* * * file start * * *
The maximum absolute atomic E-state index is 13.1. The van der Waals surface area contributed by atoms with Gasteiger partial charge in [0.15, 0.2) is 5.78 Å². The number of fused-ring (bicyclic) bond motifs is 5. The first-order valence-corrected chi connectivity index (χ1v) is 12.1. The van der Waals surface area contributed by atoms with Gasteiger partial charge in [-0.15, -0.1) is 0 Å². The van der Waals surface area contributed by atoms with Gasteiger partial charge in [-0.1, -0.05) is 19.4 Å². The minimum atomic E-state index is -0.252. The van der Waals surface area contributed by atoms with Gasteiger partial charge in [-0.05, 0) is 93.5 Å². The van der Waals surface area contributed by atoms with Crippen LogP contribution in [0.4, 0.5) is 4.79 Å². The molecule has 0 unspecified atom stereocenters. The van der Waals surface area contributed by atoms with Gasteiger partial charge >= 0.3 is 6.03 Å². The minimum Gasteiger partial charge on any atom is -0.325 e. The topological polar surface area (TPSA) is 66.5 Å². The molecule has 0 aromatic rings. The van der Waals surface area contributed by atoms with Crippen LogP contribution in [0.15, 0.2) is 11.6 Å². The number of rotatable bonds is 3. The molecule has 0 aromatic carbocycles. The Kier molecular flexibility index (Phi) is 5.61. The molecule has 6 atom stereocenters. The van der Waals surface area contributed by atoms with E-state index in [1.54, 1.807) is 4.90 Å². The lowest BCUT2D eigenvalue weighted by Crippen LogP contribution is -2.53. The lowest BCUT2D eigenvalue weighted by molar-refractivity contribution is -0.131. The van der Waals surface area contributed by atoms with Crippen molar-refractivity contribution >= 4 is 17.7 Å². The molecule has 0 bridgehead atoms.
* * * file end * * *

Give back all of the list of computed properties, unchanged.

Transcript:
The maximum absolute atomic E-state index is 13.1. The van der Waals surface area contributed by atoms with Gasteiger partial charge in [0.15, 0.2) is 5.78 Å². The number of fused-ring (bicyclic) bond motifs is 5. The first-order valence-corrected chi connectivity index (χ1v) is 12.1. The van der Waals surface area contributed by atoms with Gasteiger partial charge in [-0.15, -0.1) is 0 Å². The van der Waals surface area contributed by atoms with Gasteiger partial charge in [-0.1, -0.05) is 19.4 Å². The minimum atomic E-state index is -0.252. The van der Waals surface area contributed by atoms with Gasteiger partial charge in [-0.05, 0) is 93.5 Å². The van der Waals surface area contributed by atoms with Crippen LogP contribution in [0.4, 0.5) is 4.79 Å². The molecule has 0 unspecified atom stereocenters. The van der Waals surface area contributed by atoms with Gasteiger partial charge >= 0.3 is 6.03 Å². The minimum Gasteiger partial charge on any atom is -0.325 e. The topological polar surface area (TPSA) is 66.5 Å². The molecule has 0 aromatic rings. The van der Waals surface area contributed by atoms with Crippen LogP contribution in [0.15, 0.2) is 11.6 Å². The number of rotatable bonds is 3. The molecule has 0 aromatic carbocycles. The Kier molecular flexibility index (Phi) is 5.61. The molecule has 6 atom stereocenters. The van der Waals surface area contributed by atoms with E-state index in [1.54, 1.807) is 4.90 Å². The lowest BCUT2D eigenvalue weighted by Crippen LogP contribution is -2.53. The lowest BCUT2D eigenvalue weighted by molar-refractivity contribution is -0.131. The van der Waals surface area contributed by atoms with Crippen molar-refractivity contribution >= 4 is 17.7 Å². The molecule has 0 bridgehead atoms.